Thursday, January 21, 2016

The X-Files - Writers Roundup (Part 2)


In this feature, I will place a focus on the various writers that contributed to The X-Files throughout its nine seasons. In this part, we will take a look at the writers primarily responsible for steering the show's mythology.

Being the creator and mastermind behind The X-Files, Chris Carter was the rock around which everyone else orbited, from the pilot to the series finale (both of which Carter wrote). Firmly dedicated to his creation, having one hand in the mythology and the other in the freak-of-the-week episodes, he earned the most writing credits on the show by far - the closest contender being Frank Spotnitz, who was brought on to assist Carter in steering the mythology season in and season out. To make his contributions to the show more easy to analyze, I will therefore split this section into three groups - Chris Carter's mythology episodes, his freak-of-the-week credits, and episodes credited to the Carter/Spotnitz duo.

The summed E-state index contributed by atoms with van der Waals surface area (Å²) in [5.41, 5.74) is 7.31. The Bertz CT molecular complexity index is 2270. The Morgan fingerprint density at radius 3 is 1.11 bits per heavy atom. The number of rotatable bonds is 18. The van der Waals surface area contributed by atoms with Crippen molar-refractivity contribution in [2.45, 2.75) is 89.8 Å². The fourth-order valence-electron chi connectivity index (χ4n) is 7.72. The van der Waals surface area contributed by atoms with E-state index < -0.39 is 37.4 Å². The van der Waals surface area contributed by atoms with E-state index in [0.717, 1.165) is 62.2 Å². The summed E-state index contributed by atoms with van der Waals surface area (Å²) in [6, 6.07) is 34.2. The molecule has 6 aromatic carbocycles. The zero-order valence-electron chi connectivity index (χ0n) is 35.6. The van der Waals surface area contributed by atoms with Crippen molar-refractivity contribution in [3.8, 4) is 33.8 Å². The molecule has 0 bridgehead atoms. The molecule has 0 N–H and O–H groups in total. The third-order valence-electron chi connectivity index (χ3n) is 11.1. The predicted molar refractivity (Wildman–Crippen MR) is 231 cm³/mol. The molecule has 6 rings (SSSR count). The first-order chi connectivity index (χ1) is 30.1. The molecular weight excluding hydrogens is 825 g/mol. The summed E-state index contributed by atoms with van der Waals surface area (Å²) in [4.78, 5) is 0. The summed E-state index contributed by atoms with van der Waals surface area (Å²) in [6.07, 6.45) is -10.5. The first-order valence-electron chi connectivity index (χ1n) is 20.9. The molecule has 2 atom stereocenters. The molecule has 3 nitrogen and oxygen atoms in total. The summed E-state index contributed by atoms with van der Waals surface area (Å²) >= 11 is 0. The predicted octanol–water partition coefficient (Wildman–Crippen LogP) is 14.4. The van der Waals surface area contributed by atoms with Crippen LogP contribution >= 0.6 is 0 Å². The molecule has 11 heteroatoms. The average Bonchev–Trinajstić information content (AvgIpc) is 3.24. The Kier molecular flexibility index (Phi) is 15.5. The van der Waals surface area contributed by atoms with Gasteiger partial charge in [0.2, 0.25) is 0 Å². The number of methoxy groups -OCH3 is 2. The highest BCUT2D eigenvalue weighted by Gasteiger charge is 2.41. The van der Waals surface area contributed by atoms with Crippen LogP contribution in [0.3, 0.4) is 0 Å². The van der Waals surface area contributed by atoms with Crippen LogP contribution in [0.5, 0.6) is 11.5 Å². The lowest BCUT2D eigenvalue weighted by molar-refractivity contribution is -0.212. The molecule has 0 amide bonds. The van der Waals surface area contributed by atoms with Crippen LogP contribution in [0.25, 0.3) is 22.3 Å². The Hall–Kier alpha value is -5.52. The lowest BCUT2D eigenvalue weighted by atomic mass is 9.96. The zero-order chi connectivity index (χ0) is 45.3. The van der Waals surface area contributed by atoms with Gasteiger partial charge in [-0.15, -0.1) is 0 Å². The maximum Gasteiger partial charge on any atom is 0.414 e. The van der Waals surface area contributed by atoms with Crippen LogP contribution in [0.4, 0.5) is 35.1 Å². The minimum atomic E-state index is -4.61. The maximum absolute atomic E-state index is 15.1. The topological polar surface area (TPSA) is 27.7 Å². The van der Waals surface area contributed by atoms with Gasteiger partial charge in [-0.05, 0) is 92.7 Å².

Chris Carter (Mythology)

I will refrain from getting into a lengthy discussion about the merits of the mythology versus the freak-of-the-week episodes here, because I've covered all of that before. Suffice to say, the mythology is the backbone of The X-Files - it is the story that the series was created to tell. And it is, by and large, Chris Carter's story. Most of his solo mythology credits can be found in the season premieres and finales, which were (for the most part) the highest stakes episodes, that revealed the most, and pushed the mythology forward.

Beginning in the first season, we can conceive of the pilot episode and its followup Deep Throat as a precursor to later two-part premieres. The first episode builds the skeleton of the series, and the second introduces us to the show's first significant side character. The next pivotal advancement occurs in the exciting series finale, The Erlenmeyer Flask, about which I've made much of elsewhere.